In 1951 by agreement with the Trustees of Pratt Free School and the Middleborough School Board, a lease was signed renting the building to the Town of Middleborough for $200 a year. The Trustees would renovate the building and cover all maintenance costs for repairs and upkeep, while the Town would staff and operate the school. This agreement lasted for 40 years until 1991. At that time all the small outlying little (red) schoolhouses were closed and children bussed into larger schools, near the center of town. It was easier to administer to a few larger schools, than scattered small ones.
Pratt Free School originally held only two large open rooms - one upstairs and one downstairs. Upstairs also had a large stage, used for graduations and plays staged by local church and community groups to raise money. When classrooms were renovated to make more space, walls were installed to create four rooms. The existing stage was removed, much to the dismay of local residents, many of which had graduated from that stage. (Curtis-1989)
In February of 1992 the Frederic L. Chamberlain School, Inc. leased the building. This school is a private, residential school (since 1976) for emotionally disturbed and learning disabled adolescents, 11 to 18 years of age. The Chamberlain School exists for the purpose of providing alternative educational placement for troubled adolescents. This arrangement with the Pratt Free Trustees still exists today.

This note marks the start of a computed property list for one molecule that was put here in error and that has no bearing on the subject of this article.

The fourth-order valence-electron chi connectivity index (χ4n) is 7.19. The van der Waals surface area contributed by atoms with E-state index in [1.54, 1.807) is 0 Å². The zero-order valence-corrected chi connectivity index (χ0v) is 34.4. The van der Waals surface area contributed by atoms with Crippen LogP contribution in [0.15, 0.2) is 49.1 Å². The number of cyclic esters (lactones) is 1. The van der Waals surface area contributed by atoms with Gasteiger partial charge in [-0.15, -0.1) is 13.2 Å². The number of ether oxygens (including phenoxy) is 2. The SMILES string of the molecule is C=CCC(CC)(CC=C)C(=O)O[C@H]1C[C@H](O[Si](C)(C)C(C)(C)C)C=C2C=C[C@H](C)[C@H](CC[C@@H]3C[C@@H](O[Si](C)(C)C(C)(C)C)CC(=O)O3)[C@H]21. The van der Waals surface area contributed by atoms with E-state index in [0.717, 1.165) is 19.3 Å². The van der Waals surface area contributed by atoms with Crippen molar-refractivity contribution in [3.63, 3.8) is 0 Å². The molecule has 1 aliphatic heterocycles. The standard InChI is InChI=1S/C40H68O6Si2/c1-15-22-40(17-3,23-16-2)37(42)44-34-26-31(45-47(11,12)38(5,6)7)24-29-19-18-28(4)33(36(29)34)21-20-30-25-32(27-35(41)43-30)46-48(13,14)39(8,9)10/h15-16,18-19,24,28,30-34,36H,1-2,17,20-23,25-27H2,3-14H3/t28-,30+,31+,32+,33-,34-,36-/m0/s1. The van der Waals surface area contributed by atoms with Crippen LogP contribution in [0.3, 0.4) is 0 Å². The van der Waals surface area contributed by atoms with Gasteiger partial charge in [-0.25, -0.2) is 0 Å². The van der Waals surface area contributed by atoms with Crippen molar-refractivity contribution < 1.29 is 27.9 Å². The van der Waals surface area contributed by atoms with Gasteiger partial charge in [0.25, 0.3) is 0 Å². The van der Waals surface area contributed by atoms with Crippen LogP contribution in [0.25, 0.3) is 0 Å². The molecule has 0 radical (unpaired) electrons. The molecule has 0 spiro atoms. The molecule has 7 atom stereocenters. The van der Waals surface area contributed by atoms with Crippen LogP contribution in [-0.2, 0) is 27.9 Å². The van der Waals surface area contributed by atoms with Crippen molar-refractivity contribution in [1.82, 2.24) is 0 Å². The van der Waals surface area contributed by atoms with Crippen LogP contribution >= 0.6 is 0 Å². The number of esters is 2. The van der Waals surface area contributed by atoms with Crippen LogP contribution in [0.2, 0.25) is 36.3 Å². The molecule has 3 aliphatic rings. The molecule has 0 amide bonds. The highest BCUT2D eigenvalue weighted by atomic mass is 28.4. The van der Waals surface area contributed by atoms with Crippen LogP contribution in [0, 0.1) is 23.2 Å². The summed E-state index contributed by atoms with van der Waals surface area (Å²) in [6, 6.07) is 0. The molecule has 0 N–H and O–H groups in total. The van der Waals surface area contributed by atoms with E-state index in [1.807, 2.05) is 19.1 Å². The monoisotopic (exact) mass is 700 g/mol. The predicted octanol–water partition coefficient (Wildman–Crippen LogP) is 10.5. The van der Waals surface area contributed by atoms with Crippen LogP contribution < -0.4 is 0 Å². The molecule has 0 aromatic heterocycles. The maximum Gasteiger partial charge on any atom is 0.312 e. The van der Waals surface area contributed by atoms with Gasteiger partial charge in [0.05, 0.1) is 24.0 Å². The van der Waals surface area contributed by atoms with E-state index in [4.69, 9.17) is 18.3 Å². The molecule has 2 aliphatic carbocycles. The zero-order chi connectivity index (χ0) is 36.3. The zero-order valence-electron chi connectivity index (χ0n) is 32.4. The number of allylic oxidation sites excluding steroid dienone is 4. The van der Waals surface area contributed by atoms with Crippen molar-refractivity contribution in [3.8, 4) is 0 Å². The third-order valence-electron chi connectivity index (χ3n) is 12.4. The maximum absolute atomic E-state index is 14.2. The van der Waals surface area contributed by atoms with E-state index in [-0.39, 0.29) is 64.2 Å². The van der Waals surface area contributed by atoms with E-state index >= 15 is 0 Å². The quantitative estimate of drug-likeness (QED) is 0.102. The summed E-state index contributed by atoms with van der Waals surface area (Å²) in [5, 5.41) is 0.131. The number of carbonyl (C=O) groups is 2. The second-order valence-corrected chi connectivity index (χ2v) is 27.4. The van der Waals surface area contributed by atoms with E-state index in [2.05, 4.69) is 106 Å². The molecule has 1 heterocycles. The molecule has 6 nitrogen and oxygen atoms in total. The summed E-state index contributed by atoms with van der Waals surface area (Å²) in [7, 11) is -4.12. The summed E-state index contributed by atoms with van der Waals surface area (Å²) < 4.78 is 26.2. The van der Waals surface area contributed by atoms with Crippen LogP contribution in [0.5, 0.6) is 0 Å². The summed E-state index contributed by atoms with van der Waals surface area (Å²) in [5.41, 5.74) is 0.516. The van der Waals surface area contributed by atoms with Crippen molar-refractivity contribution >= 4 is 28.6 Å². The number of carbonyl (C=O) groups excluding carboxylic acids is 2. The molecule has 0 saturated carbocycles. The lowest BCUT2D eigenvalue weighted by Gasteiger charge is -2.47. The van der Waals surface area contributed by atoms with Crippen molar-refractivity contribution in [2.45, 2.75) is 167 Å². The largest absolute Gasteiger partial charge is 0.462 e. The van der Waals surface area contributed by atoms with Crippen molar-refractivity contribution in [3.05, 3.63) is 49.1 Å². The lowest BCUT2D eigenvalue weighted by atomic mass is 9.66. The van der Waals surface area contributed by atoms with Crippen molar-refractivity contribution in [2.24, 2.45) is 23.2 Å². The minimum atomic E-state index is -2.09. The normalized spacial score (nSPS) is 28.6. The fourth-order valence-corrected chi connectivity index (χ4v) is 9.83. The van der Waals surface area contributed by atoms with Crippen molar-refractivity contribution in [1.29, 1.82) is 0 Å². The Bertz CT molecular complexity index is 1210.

From the original Act of Incorporation on March 16, 1865, the charter was amended on March 9, 1899 and March 11, 1918 by further Acts of the General Court. In 1996 The Trustees of the Pratt Free School had Cy-Pres amendments filed with the Attorney General, to update the original incorporation in 1865 with amended By-Laws, so as to modernize certain sections of the incorporation. Today a board of five Trustees still administer the will of the original bequest. By-Laws have been modified to allow women to serve as Trustees. Even though the school is now leased, the Trustees still cover major improvements such as painting, shingling, new fans, fire alarm systems, etc. Scholarships are awarded each year to two Middleboro High School graduates. Originally the student must have attended Pratt Free to qualify, but today that requirement is impossible.
In the early 1950's the school was experiencing some financial difficulties and Leila Ogden Allen, the boards first female Trustee, must be given credit for rebuilding the trust fund. Each week she met with an investment broker and turned the situation around, in the following few years before her death in 1975. (Curtis-1989) Today after 137 years the Pratt Free Trustees stand on solid ground.